Review: Uncanny Valley hits the magic 50 mark with this diverse four-tracker. It starts with Chino's "Forbidden Voices", a tough analogue banger, replete with spiralling acid and bruising metallic riffs. Johannes Albert's "Vision Utopia" also draws on steely sounds, but on this occasion, the focus is on staccato percussion and brooding synth lines. Lake People, who has released on labels like Permanent Vacation, also drops an electro-style jam, "Roaming The Streets", but it's deeper and more reflective than Albert's contribution. RVDS rounds off the split release with "Moon Operator", a slinky, stepping workout that spirals off to the cosmos with some gloriously trippy 303 lines.
DJ Swagger - "21st Century Slow Jam" - (5:42) 126 BPM
Bobby Pleasure - "Cloudspotting" - (7:35) 120 BPM
Review: Needs (not-for-profit) is a new label that aims to raise awareness about different issues within society with each release. Their first offering highlights the importance of mental wellbeing, with all profits being donated to mental health charity Mind, and calls upon a strong cast of deep house producers to impart the kind of Smallville-friendly sounds that discerning heads should snap up in a heartbeat. Hubie Davison's "I Know" is a melancholic affair with heart-nagging strings, while Johannes Albert injects a little spice into proceedings with a choice breakbeat and some excellent bird song on "Vigilia". DJ Swagger's "21st Century Slow Jam" is a peppy little shuffler with warm acidic bass and a kick ass swing in the beat, and then Bobby Pleasure finishes the record off with the wistful but tech-edged "Cloudspotting".
Review: Here's something to set the pulse racing: a fresh set of remixes of tracks from Iron Curtis and Johannes Albert's recent collaborative album, the synth-heavy, far-sighted goodness that was Moon I. The headline attraction is undoubtedly Versatile Records veteran I:Cube's stellar rework of 'Hunting', which the Parisian successfully re-imagines as a gloriously tuneful, immersive and mood-enhancing fusion of analogue deep house and deep, intergalactic synth-pop. He's also delivered a deliciously delay-laden, drum heavy\Bonus Beat' dub mix for those who love to play around with percussion. The EP's other revision comes courtesy of Permanent Vacation co-founder Benjamin Frohlich. His excellent take on 'Nektar' wraps reverb-heavy female vocals and nagging acid lines around a rubbery synth bassline and boogie-era proto-house drums.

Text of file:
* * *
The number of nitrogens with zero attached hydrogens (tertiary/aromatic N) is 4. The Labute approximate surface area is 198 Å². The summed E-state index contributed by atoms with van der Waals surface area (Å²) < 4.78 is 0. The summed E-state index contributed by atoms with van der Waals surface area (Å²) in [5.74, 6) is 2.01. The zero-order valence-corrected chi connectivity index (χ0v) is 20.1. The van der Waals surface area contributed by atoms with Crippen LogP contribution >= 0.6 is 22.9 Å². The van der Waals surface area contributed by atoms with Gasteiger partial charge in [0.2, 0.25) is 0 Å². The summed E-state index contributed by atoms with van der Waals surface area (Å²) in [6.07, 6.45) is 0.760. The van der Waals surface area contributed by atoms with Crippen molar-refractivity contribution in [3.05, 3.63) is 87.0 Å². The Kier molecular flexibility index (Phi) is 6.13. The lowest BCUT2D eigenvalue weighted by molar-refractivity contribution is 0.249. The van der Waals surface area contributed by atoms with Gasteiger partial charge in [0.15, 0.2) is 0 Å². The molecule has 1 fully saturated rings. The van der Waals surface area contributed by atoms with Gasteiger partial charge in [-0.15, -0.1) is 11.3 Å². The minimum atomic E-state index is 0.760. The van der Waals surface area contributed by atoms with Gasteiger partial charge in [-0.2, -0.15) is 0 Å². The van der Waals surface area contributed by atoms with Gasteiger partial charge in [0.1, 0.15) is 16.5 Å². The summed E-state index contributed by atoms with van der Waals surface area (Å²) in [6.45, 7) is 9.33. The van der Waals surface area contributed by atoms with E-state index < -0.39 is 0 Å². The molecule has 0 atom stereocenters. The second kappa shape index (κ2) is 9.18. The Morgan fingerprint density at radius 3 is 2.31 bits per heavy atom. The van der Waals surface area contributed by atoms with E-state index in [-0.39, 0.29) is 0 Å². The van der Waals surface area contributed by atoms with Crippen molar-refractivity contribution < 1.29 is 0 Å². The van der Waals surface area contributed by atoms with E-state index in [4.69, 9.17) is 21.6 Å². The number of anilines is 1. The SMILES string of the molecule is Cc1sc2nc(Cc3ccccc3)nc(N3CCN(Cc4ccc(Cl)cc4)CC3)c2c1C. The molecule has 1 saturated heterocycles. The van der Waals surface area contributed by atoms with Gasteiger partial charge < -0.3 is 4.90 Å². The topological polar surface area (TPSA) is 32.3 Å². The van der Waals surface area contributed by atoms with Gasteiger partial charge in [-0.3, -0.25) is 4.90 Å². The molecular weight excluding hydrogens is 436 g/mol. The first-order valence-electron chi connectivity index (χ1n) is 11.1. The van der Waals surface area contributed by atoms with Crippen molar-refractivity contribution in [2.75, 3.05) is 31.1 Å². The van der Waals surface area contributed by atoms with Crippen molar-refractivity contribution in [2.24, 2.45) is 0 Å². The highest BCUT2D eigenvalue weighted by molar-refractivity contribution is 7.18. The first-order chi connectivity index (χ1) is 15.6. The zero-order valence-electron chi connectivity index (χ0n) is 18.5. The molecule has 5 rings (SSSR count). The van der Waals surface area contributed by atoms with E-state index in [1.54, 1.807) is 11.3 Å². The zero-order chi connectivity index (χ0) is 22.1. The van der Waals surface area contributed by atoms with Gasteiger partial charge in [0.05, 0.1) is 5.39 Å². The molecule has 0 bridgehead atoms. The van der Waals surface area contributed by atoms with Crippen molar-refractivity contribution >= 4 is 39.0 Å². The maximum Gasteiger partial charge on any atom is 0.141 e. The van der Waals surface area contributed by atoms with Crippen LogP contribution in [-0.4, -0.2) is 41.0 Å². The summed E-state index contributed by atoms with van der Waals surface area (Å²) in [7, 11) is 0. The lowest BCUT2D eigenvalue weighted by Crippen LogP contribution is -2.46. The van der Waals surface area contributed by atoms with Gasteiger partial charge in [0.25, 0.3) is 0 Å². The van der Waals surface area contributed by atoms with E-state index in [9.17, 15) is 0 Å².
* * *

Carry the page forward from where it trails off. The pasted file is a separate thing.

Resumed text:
Review: Frank Music legend, recent Iron Curtis collaborator and Renate Schallplatten singing Johannes Albert sends in a curio of a release if it's not only for the tranquil brain massage that is "Sindersbach". Spessart sees Albert at his minimal, new age best with neo-90s numbers like "Schanrain" with its twinkling keys and heavy chords. Taste the fruits of ambient and exotica vibes in the tropicana of "Kuhruh" to the spacier, UFO-in-the-desert-themed "Mariabuchen". Continue with the loungey oasis ballad "Beilstein" or the percussive "Beilstein" with some touches of dramatic krautrock. Music for Montages.
Review: Think of Renate Schallplatten and "piano house" probably isn't the first phrase that springs to mind, but that's exactly what you get on aptly-titled lead cut '1-800-PIANO' here - see the Original for straight-up 90s hands-in-the-air podium vibes, or the Panther Krause Remix for a more contemporary-sounding electro/Italo twist. Elswhere, there are more retro house thrills on 'More Action Please!', with its familiar female "give a little more... action" vocal, while 'Contra Pein' comes on like a Kraftwerk-inspired take on melodic house. It all adds up to an EP that could find favour with househeads of many persuasions.
Review: There's some serious blurring of genre boundaries going on here. This EP from W?rzburg native Johannes Albert, coming on his own Frank Music label, may be sitting in our disco section - as befits the Italo-esque throb of opener 'Wing House' (as remixed by Shan) - but its four tracks could also slide neatly into house and even techno sets. Map-ache's remix of 'Cell' will suit the prog/melodic jocks, Iron Curtis's remix of 'Wing House' has both melodic and tech elements, while the standout Sebastian Voigt remix 'Milieu', with its dark, rumbling bass and clattering breakbeat, harks back to the rave era and as such should have broad, poly-dancefloor appeal.
Review: Sweating profusely and clutching his favourite dusty old bits of music-making kit, a shirtless Johannes Albert gestures us towards the dancefloor and asks us to dance the "Credit Jive". There's no fancy footwork required, just a desire to lose your inhibitions to a thrusting, all-action Italo-disco workout rich in relentless, arpeggio-style bass, thumping kickdrums, ricocheting percussion hits, jacking drum machine fills and a handful of spacey electronic motifs. Albert can see we need a quick breather, so he offers up "Linn Dreams", a fabulously colourful, Linn Drum-driven bounce through hybrid nu-disco/instrumental synth-pop pastures. It's little less than a rush-inducing palette cleanser.
Review: Wurzburg's Johannes Albert heads up Frank Music, where for several years he's delivered some top-shelf deep house jams by the likes of Smallpeople, Achterbahn D'Amour, Monosoul and of course a heap of his own jams from his now Berlin based studio. His new Plus 1 EP refers to the collaborations featured and includes the track "Turbo Basmati". While in its original form it is an uplifting and neon-lit Italo disco tribute, Iron Curtis' Thermo mix is a powerful, breaks-driven classic house jam, just like the following "Karen's Piano" which features Mr. Fonk on this old school Strictly Rhythm tribute. Albert proves he's just as able to do deep and emotive house too, as displayed on the sexy mood lighting of "Floating Dub" featuring D.Y.A.